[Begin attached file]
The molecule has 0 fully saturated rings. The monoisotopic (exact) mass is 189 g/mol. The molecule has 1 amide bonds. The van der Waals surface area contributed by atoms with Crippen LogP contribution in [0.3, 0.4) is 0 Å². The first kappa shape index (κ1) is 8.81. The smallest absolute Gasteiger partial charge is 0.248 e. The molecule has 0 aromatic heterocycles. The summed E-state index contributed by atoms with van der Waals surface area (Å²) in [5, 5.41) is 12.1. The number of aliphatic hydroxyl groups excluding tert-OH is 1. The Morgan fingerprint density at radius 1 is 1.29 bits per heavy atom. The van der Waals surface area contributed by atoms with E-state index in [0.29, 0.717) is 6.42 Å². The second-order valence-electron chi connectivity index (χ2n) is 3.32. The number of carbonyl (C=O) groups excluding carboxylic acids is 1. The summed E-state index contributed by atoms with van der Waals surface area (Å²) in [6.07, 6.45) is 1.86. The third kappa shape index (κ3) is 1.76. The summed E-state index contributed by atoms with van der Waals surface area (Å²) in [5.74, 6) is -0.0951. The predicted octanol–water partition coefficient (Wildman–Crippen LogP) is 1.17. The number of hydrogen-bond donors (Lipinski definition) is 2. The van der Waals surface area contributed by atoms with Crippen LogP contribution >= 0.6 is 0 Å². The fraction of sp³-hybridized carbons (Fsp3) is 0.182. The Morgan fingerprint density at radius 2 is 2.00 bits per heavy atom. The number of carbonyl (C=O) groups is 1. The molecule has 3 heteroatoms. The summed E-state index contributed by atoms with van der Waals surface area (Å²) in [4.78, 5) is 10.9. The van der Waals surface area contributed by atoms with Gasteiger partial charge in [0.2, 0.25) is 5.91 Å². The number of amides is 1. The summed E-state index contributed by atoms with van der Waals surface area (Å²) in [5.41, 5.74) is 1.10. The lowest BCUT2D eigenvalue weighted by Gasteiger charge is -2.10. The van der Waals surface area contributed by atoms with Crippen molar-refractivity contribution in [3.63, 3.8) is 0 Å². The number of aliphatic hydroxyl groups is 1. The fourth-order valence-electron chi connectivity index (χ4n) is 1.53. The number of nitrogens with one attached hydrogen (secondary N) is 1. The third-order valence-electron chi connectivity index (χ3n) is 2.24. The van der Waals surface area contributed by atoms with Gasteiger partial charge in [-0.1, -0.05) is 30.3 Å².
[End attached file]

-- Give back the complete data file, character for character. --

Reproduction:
The molecule has 0 fully saturated rings. The monoisotopic (exact) mass is 189 g/mol. The molecule has 1 amide bonds. The van der Waals surface area contributed by atoms with Crippen LogP contribution in [0.3, 0.4) is 0 Å². The first kappa shape index (κ1) is 8.81. The smallest absolute Gasteiger partial charge is 0.248 e. The molecule has 0 aromatic heterocycles. The summed E-state index contributed by atoms with van der Waals surface area (Å²) in [5, 5.41) is 12.1. The number of aliphatic hydroxyl groups excluding tert-OH is 1. The Morgan fingerprint density at radius 1 is 1.29 bits per heavy atom. The van der Waals surface area contributed by atoms with E-state index in [0.29, 0.717) is 6.42 Å². The second-order valence-electron chi connectivity index (χ2n) is 3.32. The number of carbonyl (C=O) groups excluding carboxylic acids is 1. The summed E-state index contributed by atoms with van der Waals surface area (Å²) in [6.07, 6.45) is 1.86. The third kappa shape index (κ3) is 1.76. The summed E-state index contributed by atoms with van der Waals surface area (Å²) in [5.74, 6) is -0.0951. The predicted octanol–water partition coefficient (Wildman–Crippen LogP) is 1.17. The number of hydrogen-bond donors (Lipinski definition) is 2. The van der Waals surface area contributed by atoms with Crippen LogP contribution >= 0.6 is 0 Å². The fraction of sp³-hybridized carbons (Fsp3) is 0.182. The Morgan fingerprint density at radius 2 is 2.00 bits per heavy atom. The number of carbonyl (C=O) groups is 1. The molecule has 3 heteroatoms. The summed E-state index contributed by atoms with van der Waals surface area (Å²) in [4.78, 5) is 10.9. The van der Waals surface area contributed by atoms with Gasteiger partial charge in [0.2, 0.25) is 5.91 Å². The number of amides is 1. The summed E-state index contributed by atoms with van der Waals surface area (Å²) in [5.41, 5.74) is 1.10. The lowest BCUT2D eigenvalue weighted by Gasteiger charge is -2.10. The van der Waals surface area contributed by atoms with Crippen molar-refractivity contribution in [3.63, 3.8) is 0 Å². The number of aliphatic hydroxyl groups is 1. The fourth-order valence-electron chi connectivity index (χ4n) is 1.53. The number of nitrogens with one attached hydrogen (secondary N) is 1. The third-order valence-electron chi connectivity index (χ3n) is 2.24. The van der Waals surface area contributed by atoms with Gasteiger partial charge in [-0.1, -0.05) is 30.3 Å².